The SBDC also helps entrepreneurs connect with mentors and angel investors. In Connecticut, there are 11 SBDC advisors available to help startup founders with their companies. Shelly Koehler, one of SBDC’s Connecticut advisors, is exploring opportunities to compete with QVC, the video retail giant. Longobardi has accessed free small business resources, such as the Intellectual Property clinic at UConn School of Law. This nonprofit provides free legal services to small businesses.

Other accelerators may specialize in a specific industry, such as ag tech. The Riverside SBDC, for example, features greenhouses and other innovative infrastructure for agriculture and food tech startups. Many leading US universities also host accelerators, such as Stanford’s StartX and MIT’s delta v. Many well-known corporations sponsor accelerators, including Johnson & Johnson’s JLABS incubator. Other regional accelerators include MuckerLab and Entrepreneurs Roundtable.


UpTech is a non-profit economic development organization that serves as an incubator accelerator for startup founders in Connecticut. The program’s mission is to foster entrepreneurship by providing office space, lab facilities, and access to resources. The incubator offers mentorship and education programs, along with access to resources and networks. The Stamford Innovation Center also provides access to resources. This center offers support and services to start-up companies in the state.

To get into the incubator, you’ll need to submit an application. The application process will ask you about your startup’s idea, team, and revenues. You’ll also undergo an assessment, which will help the incubator determine whether you’re a viable, investable startup. The interview typically takes 20 to 30 minutes, and will help the incubator assess your startup’s revenue potential and overall strength of product/service offering.

The application process isn’t as rigid as an accelerator, but you’ll have the opportunity to meet with mentors, receive office space, and partner with other companies. Most incubators focus on local startup development, and don’t offer equity to startup founders. The process is flexible, allowing you to focus on problem solving and scaling your business. Incubators will offer mentorship, guidance, and business support, but they won’t invest capital in you.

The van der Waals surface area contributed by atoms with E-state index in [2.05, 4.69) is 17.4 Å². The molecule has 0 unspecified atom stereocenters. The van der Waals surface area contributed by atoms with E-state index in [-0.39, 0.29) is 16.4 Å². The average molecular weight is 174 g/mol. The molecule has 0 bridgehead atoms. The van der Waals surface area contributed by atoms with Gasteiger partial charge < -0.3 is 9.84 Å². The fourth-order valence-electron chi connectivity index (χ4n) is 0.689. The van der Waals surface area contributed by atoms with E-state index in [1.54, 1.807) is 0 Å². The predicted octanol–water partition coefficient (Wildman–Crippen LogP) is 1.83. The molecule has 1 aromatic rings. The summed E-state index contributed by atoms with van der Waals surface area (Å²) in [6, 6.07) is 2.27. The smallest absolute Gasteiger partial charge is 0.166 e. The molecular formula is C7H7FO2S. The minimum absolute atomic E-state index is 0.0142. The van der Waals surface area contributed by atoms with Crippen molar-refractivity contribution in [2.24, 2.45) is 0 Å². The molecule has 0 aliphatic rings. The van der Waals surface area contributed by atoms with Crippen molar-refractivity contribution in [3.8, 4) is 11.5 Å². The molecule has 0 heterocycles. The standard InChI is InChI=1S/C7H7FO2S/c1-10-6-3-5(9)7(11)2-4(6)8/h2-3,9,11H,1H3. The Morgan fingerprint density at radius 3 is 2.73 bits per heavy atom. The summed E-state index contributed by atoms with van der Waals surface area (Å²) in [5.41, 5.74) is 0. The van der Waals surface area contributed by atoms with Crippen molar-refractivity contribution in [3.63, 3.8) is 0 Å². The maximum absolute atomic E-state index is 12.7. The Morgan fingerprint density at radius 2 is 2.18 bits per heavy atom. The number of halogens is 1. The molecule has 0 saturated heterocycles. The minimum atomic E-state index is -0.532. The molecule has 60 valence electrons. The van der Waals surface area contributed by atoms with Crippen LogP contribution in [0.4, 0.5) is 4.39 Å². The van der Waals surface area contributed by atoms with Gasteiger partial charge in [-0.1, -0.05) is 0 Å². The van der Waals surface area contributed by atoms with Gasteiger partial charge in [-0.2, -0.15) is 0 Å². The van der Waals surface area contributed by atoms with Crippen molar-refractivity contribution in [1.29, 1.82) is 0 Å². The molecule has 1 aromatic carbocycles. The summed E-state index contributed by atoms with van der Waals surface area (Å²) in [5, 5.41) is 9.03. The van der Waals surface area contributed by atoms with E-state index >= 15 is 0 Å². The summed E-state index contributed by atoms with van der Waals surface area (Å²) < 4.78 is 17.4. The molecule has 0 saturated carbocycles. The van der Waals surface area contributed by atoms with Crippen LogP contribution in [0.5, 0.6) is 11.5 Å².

If you’re a food-related startup looking for an incubator accelerator, Connecticut has a few options. FoodINC, a program of the Norcal SBDC Restaurant Program, offers startup companies assistance to start, grow, and market their food-based businesses. The program includes both classroom instruction and hands-on lab work. This accelerator is comprised of more than 50 active volunteers and industry experts.

The FoodINC program is supported by organizations like Hands on Hartford and reSET, which help the startups connect to resources. The program focuses on sustainable and impact-driven food businesses. The program includes guest mentors and other resources to help food entrepreneurs succeed. It also includes access to investment capital and management education. It also has a number of connections with local organizations, such as the Hartford Culinary Collaborative, which provides resources and networking opportunities.

Food Business Incubation Network

The Food Business Incubation Network (FOODBIN) is a global network of food incubators and accelerators. The network supports and connects food entrepreneurs by offering commercial kitchen facilities and professional workshops. It also works to identify funding opportunities and mentors. Membership is $149 per year. In addition, members of the Food Business Incubation Network are eligible for free support if they are InBIA members.

The reSET Food Incubator & Mentorship Program is located in the historic Parkville neighborhood of Hartford. The program is led by reSET and Hands On Hartford, and involves an introductory series of workshops and mentoring sessions. This program is one of the oldest social impact business incubators in Connecticut, and operates on a small staff of approximately fifty volunteers. In addition, the incubator boasts a network of more than 100 industry experts.